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Grizzly bears, black bears, wolves, coyotes, cougars/ mountain lions,bobcats, wolverines, lynx, foxes, fishers and martens are the suite of carnivores that originally inhabited North America after the Pleistocene extinctions. This site invites research, commentary, point/counterpoint on that suite of native animals (predator and prey) that inhabited The Americas circa 1500-at the initial point of European exploration and subsequent colonization. Landscape ecology, journal accounts of explorers and frontiersmen, genetic evaluations of museum animals, peer reviewed 20th and 21st century research on various aspects of our "Wild America" as well as subjective commentary from expert and layman alike. All of the above being revealed and discussed with the underlying goal of one day seeing our Continent rewilded.....Where big enough swaths of open space exist with connective corridors to other large forest, meadow, mountain, valley, prairie, desert and chaparral wildlands.....Thereby enabling all of our historic fauna, including man, to live in a sustainable and healthy environment. - Blogger Rick

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Tuesday, July 22, 2014

while I am sure that California Naturalist Erin Hauge feels that she is being "fair and balanced" in her cautioning about the feasibility of rewilding Grizzlies back into the Sierra High Country in California, I urge her to reconsider her position that the Bears would create too much chaos in the Golden State.............Californians have been the most tolerant population in the whole USA as it relates to "tolerating" Pumas and Coyotes ---putting in place the most strict protocols to protect these animals from hunting and trapping...............Black Bears also have done well amongst the ever growing throng of humanity in this state...............Give the Griz a chance to recolonize California, once home to the densest population of these Bruins in the the USA(having existed alongside Black Bears just as they do in the Greater Yellowstone system) ..................The Institute of Biological Diversity with it's extensive team of researchers say the Griz can once again call the Sierras home...............Lets make this a reality Ms. Hauge,,,,,,,,,,,,,and put the proper protocols in place to ensure utmost potential for human/Griz coexistence

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Another View: Plan to reintroduce grizzly bears is unrealistic

Published: Sunday, Jul. 20, 2014 - 12:00 am
While a proposal to reintroduce grizzly bears to the Sierra Nevada sounds thrilling, it may be too ambitious for at least three reasons: Human encroachment on habitat, climate change and the fact that these bears would be a non-contiguous population in a limited range.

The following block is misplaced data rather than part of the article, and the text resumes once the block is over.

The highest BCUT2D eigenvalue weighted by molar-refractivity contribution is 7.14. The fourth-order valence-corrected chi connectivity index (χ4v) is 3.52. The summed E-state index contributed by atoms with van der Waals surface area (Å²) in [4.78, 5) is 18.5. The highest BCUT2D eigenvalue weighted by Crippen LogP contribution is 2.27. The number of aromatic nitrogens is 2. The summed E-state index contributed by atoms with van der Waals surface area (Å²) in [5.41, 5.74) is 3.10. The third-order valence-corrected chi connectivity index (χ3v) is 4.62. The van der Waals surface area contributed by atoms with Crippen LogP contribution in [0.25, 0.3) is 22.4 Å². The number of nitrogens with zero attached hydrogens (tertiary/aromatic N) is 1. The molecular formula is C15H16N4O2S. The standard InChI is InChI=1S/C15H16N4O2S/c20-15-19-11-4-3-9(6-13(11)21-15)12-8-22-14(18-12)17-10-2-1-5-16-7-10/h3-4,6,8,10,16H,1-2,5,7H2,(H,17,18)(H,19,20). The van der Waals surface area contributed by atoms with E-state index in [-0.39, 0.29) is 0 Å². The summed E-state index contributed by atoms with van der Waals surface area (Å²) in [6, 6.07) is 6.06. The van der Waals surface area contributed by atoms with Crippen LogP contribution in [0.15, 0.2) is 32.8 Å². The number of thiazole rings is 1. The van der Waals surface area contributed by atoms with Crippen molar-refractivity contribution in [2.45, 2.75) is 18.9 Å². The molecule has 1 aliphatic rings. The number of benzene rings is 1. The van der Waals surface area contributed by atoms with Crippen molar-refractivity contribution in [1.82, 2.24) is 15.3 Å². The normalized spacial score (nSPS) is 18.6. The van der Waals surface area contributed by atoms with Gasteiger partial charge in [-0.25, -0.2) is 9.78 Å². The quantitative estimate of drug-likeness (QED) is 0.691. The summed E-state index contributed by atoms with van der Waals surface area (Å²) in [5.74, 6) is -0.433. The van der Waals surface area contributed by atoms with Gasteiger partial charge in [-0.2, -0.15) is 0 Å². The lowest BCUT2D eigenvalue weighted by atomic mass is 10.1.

As long as reintroduced grizzlies stayed in the Sierra high country, they might be OK, but one adult male grizzly’s home range can extend 200 to 500 square miles. Their natural habitat includes foothills and grasslands, and movement down into the San Joaquin Valley or the Owens Valley would generate traumatic encounters with humans. While the proposed Sierra habitat for grizzlies may sound robust at 7,747 square miles, it is a fragment of range in the middle of a highly populated state. There would be no connection to the grizzly populations currently in the process of recovering in Montana, Idaho, Wyoming and Washington.

Human-bear encounters would increase due to climate change and human encroachment on suitable habitat. Increasingly drier conditions in the Sierra would force bears to forage for food at lower elevations, putting them closer to human developments. Grizzly bears would not know the boundaries of that 7,747 square miles of Sierra habitat.
Competition for food would become more stressful and fierce, causing an impact on the less aggressive black bear populations that already exist in the Sierra. And the possibility of a grizzly encounter turned unpleasant would mean that hikers would need to consider carrying high-caliber firearms, transforming their wilderness experience from peaceful and meditative to guarded and vigilant.
With stress on habitat steadily increasing, the assertion that the Sierra can support several hundred grizzly bears today seems unrealistic. While California was home to large numbers of grizzlies before the Spanish and Europeans arrived, the last bear shot in Tulare County in 1922 shows how that story ends.
Why reintroduce grizzly bears into non-contiguous range where they would have to struggle to find a niche in rapidly shrinking and changing habitat? Why not continue to focus on supporting the recovery of existing grizzly populations and the other threatened and endangered species that are already struggling to adapt to the rapidly changing conditions in California?
The loss of the California grizzly bear speaks for all endangered species. Let the grizzly on California’s state flag serve to honor those great bears who once roamed the mountains and grasslands of California with impunity.

Erin Hauge is a certified California naturalist and an advocate for wildlife and habitat conservation and education.

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